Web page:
I digress. Evolution and Religion walking hand-in-hand as some Creationists would have you believe man did with dinosaurs (which, remember, by another school of thought, were buried there by the devil) is not the issue. The issue is that there are people in our society actively trying to push our education system backwards and pollute the institution of science because they don't think it gels with what their invisible man has to say. If we want students to question evolution, why don't we teach them the holes in the theory and the unresolved issues with the fossil record? Maybe that will inspire more biologists and archaeologists, and fewer television evangelists. Maybe it will make people want to learn. A friend of mine put it best; "The "Darwin made errors" argument simply shows that the person is ignoring hundreds of years of research since his publication and perhaps assumes that science, like religion, is an archaic dogma that is against change. Rather, science embraces new theories and corrections and well, it becomes clear that the person using this argument is not even aware of how the scientific method is intended to be put into use."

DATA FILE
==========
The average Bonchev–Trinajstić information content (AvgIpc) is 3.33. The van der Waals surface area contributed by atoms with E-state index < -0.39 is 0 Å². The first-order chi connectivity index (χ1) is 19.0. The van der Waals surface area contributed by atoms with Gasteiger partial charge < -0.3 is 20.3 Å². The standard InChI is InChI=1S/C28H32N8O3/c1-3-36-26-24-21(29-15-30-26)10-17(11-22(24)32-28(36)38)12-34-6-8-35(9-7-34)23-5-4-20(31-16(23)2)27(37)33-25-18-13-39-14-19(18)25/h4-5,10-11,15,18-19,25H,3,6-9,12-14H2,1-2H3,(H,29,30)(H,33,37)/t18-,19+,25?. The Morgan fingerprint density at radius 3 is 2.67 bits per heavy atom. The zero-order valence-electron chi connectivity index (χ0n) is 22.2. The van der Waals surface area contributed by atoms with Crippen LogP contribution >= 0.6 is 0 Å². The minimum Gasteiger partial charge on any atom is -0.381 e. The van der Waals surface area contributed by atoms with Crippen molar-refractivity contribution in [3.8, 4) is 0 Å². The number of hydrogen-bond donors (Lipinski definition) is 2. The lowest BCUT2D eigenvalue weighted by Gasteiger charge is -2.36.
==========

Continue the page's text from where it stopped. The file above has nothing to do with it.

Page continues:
This isn't about promoting discussion or argument. This is about mandating religious beliefs be taught in a scientific course. That's the kind of education we would send children off to college with. Could this be a contributing factor to 25% of high school students in America not graduating on time - or at all? Maybe not this specifically, but things like this, definitely. Because this kind of thinking contributes to the idea that there are forces too complex for us to understand, therefore we shouldn't even try. It doesn't just stymie knowledge, it prevents it from ever being formed in the first place.